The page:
Galaxy Quest is a smelting pot of pop-culture. In a fun-loving way it mocks Star Trek fandom by making the heroes of the film washed out sci-fi actors from a Star Trek-ish TV show. Then it injects the 7S model. Oppressed aliens (the villagers) see broadcasts of their TV show and think it’s a documentary of real events. So they come to Earth to recruit the actors to serve as warriors to defend them against an evil oppressor. Galaxy Quest injects a couple of new twists into the 7S model. First, it’s a comedy. Second, there’s the plot element about the heroes not being legitimate warriors, but instead inexperienced actors. We’ll see both of these elements played out again in the 7S model.

A Bug’s Life (1998)

A Bug's Life (1998)

A Bug’s Life (1998)

Finally, I want to add the charming Disney/Pixar animated film, A Bug’s Life. Bringing the S7 effect to children. A Bug’s Life really draws heavily from Seven Samurai in it’s basic story. Harvester Ants work all year gathering food, but each year the terrifying grasshoppers show up to take their harvest. So young Flik sets out to recruit warriors. Much like Galaxy Quest he mistakes actors for warrior bugs. There are ultimately eight warriors in this rendition, but the archetypes are once again all there.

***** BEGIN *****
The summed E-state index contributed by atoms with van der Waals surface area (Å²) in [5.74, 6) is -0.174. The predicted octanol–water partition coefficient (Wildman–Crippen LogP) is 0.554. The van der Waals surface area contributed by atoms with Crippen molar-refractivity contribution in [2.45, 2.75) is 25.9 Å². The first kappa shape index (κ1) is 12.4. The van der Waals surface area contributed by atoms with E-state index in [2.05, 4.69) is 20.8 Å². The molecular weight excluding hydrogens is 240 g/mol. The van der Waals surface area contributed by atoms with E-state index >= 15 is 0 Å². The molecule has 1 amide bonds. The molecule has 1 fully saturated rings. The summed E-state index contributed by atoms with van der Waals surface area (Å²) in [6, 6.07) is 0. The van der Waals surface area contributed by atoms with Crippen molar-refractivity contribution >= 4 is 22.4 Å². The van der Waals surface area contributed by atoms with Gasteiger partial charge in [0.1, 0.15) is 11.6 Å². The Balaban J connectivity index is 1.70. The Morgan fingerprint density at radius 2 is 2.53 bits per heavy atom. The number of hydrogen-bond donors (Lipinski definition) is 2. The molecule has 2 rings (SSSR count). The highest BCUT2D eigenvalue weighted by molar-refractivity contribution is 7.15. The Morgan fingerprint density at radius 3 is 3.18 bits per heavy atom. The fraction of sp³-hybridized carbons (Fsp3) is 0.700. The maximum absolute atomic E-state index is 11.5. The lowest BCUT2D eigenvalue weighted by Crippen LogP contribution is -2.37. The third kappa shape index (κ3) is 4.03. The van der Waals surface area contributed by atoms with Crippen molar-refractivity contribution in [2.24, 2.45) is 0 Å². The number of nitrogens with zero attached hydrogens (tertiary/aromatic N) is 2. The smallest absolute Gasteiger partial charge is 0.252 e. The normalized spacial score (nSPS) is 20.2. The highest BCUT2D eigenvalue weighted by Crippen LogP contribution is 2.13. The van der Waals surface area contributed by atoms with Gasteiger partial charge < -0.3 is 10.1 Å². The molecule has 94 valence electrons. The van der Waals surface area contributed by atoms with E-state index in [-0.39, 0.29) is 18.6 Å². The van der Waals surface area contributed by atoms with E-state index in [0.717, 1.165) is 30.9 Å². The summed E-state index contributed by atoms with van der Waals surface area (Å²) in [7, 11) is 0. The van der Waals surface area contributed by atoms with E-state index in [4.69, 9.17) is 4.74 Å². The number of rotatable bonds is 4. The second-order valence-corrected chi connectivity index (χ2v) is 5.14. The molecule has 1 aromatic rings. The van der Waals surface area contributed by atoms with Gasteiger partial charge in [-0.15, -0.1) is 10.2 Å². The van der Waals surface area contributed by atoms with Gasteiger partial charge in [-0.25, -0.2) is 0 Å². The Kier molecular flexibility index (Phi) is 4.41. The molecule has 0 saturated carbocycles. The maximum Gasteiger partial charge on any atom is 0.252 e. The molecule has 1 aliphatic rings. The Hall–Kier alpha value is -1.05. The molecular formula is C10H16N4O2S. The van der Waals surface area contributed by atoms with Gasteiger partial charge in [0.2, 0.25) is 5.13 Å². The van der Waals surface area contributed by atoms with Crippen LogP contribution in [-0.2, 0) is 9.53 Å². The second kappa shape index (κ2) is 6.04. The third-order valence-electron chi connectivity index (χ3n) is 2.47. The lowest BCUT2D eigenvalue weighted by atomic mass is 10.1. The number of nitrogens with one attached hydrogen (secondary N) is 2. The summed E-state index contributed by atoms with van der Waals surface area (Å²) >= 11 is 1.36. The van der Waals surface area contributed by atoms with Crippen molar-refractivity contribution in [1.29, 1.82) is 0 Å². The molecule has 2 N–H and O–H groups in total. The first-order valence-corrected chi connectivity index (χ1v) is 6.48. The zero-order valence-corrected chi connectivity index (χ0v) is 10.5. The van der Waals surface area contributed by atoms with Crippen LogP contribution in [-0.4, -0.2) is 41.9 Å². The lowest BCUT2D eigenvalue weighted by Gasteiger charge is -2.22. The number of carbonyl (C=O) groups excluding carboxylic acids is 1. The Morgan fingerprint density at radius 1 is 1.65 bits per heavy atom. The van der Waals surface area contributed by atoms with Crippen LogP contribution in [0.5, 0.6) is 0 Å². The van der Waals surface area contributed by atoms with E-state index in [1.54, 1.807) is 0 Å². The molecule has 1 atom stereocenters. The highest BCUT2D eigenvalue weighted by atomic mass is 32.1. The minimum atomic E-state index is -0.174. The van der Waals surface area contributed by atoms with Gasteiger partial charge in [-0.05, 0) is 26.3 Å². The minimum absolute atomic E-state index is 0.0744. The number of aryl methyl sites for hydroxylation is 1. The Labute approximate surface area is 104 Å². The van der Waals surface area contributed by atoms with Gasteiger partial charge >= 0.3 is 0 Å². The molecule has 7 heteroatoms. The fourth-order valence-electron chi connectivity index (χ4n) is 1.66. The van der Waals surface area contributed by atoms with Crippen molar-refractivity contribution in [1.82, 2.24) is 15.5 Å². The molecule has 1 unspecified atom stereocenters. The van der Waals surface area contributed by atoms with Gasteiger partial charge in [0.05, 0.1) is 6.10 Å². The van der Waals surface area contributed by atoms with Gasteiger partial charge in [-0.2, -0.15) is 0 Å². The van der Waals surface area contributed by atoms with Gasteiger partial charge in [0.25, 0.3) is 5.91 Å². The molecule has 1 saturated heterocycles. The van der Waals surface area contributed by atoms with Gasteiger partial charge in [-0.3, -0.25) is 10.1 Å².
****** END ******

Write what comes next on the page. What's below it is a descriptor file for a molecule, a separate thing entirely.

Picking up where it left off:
This is just a small sample of how Seven Samurai has influenced story-telling over the years. There are many other examples which use the 7S model in one way or another. Here’s a small list of honorable mentions. Star Trek: Insurrection, the Star Trek: Enterprise episode “Marauders”, the Star Trek: Deep Space Nine episode “The Magnificent Ferengi”, Kung-Fu: The Legend Continues episode “Dragonswing” (more Robert Vaughn), Three Amigos (1986), and The Star Wars: The Clone Wars episode “The Bounty Hunters” (even dedicated to Kurosawa). There are undoubtedly many more we could list, but you get the idea.

There are many other Kurosawa films with heavy influences. I love studying types and archetypes so perhaps I’ll do a follow up with more of those. 🙂